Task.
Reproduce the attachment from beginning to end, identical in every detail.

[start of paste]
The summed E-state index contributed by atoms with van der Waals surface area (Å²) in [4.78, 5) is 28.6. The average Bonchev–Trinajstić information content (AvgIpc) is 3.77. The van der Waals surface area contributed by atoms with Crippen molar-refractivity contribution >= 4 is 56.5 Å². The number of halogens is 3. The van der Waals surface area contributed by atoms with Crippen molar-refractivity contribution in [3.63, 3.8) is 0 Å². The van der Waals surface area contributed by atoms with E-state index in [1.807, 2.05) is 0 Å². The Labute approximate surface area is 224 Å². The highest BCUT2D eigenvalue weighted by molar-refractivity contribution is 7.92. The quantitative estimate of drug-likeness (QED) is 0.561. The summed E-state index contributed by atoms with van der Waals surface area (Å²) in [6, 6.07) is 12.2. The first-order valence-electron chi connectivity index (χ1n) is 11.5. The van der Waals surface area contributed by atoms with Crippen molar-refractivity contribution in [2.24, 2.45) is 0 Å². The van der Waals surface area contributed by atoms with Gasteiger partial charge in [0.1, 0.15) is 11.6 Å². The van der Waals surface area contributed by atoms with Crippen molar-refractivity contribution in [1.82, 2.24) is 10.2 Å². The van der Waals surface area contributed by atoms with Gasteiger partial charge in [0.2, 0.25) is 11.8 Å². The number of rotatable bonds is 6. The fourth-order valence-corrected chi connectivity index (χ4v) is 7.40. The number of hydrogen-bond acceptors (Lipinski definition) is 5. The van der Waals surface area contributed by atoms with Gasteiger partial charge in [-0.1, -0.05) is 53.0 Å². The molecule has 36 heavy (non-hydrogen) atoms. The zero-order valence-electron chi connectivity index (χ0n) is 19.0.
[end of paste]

The summed E-state index contributed by atoms with van der Waals surface area (Å²) in [4.78, 5) is 28.6. The average Bonchev–Trinajstić information content (AvgIpc) is 3.77. The van der Waals surface area contributed by atoms with Crippen molar-refractivity contribution >= 4 is 56.5 Å². The number of halogens is 3. The van der Waals surface area contributed by atoms with Crippen molar-refractivity contribution in [3.63, 3.8) is 0 Å². The van der Waals surface area contributed by atoms with E-state index in [1.807, 2.05) is 0 Å². The Labute approximate surface area is 224 Å². The highest BCUT2D eigenvalue weighted by molar-refractivity contribution is 7.92. The quantitative estimate of drug-likeness (QED) is 0.561. The summed E-state index contributed by atoms with van der Waals surface area (Å²) in [6, 6.07) is 12.2. The first-order valence-electron chi connectivity index (χ1n) is 11.5. The van der Waals surface area contributed by atoms with Crippen molar-refractivity contribution in [2.24, 2.45) is 0 Å². The van der Waals surface area contributed by atoms with Gasteiger partial charge in [0.1, 0.15) is 11.6 Å². The van der Waals surface area contributed by atoms with Crippen molar-refractivity contribution in [1.82, 2.24) is 10.2 Å². The van der Waals surface area contributed by atoms with Gasteiger partial charge in [0.2, 0.25) is 11.8 Å². The number of rotatable bonds is 6. The fourth-order valence-corrected chi connectivity index (χ4v) is 7.40. The number of hydrogen-bond acceptors (Lipinski definition) is 5. The van der Waals surface area contributed by atoms with Gasteiger partial charge in [-0.1, -0.05) is 53.0 Å². The molecule has 36 heavy (non-hydrogen) atoms. The zero-order valence-electron chi connectivity index (χ0n) is 19.0.